Report highlights lack of clean energy charging infrastructure as a big challenge
On 4th December 2017, CEED released a report titled ‘De-fossilising the Urban Public Mobility: Mainstreaming the E-rickshaw’ in Lucknow. The report primarily explores the social and environmental benefits of mainstreaming e-rickshaws on a large scale to improve last-mile connectivity and reduce air pollution in the urban mobility sector. The report not only encapsulates the benefits of switching to e-rickshaw, but also identifies key concerns and challenges faced by e-rickshaws with respect to battery charging infrastructure.
CEED conducted a comprehensive market research on e-rickshaws with an approach to opening new avenues for the future of electric mobility in the country, especially keeping in mind the government’s ambitious target of setting up an all-electric fleet by 2030. The study reveals that e-rickshaws can be the real game-changers in the recent future by making sustainable public transport for last-mile connectivity. E-rickshaws can be pitched as an alternative to auto-rickshaws that will curb the rapid rise of air pollution; while also provide a cost-effective and affordable mobility solution to the consumer.
Talking about the urgent need to switch to e-mobility in India, Clean Energy Manager at CEED, Mr. Anand P. Pathanjali, said, “E-rickshaws not just provide an alternate mobility solution that is cleaner and more cost-effective, but also create new jobs, reduce oil import dependance, achieve more efficient land use in cities, improve public health by significantly lowering the air pollution, among others.” Further discussing the challenges faced by the sector in Lucknow, he said, “There are about 40,000 e-rickshaws in Lucknow alone, and due to no formalised regulation in place, only 20% of them are registered. Consequently there has not been any significant technological development in the e-rickshaw market. It is distressing that these vehicles still run on the inefficient lead acid batteries and lack several safety standards.”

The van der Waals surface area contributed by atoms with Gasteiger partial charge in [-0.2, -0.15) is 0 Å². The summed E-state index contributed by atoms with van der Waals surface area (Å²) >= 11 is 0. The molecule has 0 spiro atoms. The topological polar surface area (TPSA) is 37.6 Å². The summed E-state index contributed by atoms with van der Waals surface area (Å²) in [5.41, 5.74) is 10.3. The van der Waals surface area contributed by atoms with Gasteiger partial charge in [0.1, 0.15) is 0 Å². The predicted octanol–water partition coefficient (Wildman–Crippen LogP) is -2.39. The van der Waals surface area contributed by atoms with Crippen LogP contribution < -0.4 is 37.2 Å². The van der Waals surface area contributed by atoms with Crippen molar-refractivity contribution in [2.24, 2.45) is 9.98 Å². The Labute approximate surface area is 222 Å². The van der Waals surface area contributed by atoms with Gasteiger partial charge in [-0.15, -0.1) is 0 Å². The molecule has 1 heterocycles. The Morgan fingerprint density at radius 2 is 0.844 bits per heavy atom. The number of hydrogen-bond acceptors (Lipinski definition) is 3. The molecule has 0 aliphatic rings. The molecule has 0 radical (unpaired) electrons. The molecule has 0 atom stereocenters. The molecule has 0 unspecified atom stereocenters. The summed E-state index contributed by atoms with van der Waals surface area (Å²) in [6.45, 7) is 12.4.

The report identifies lack of charging infrastructure as one of the biggest challenges for e-rickshaws, along with a host of other challenges related to its technology, safety and design. Inefficient battery charging leads to shortage of income and financial debt for drivers.
Elaborating further about the issue of charging infrastructure, Mr. Abhishek Pratap, Director-Programmes at CEED elucidated that, “Until a charging infrastructure based on clean sustainable energy like solar energy is not created for e-rickshaws and other upcoming electric vehicles, pitching it as a solution to rising air pollution in urban landscape is a misplaced notion. Decentralised charging stations based on solar should be set up at key strategic locations in cities.”
There are two types of battery charging infrastructures- Battery swap system and Decentralized Charging stations, as suggested in the report.
Owing to the alarming levels of pollution in the Indo-Gangetic region, the switch from conventional modes of transport based on Internal Combustion Engine (ICE) to the electric vehicles is more a necessity than a choice.
In order to achieve multi-pronged benefits of the electric vehicles, in terms of curbing air pollution, skill development, and encouraging affordable mobility solutions, it is important that various stakeholders realise their roles to accomplish the task of establishing a successful e-rickshaw market.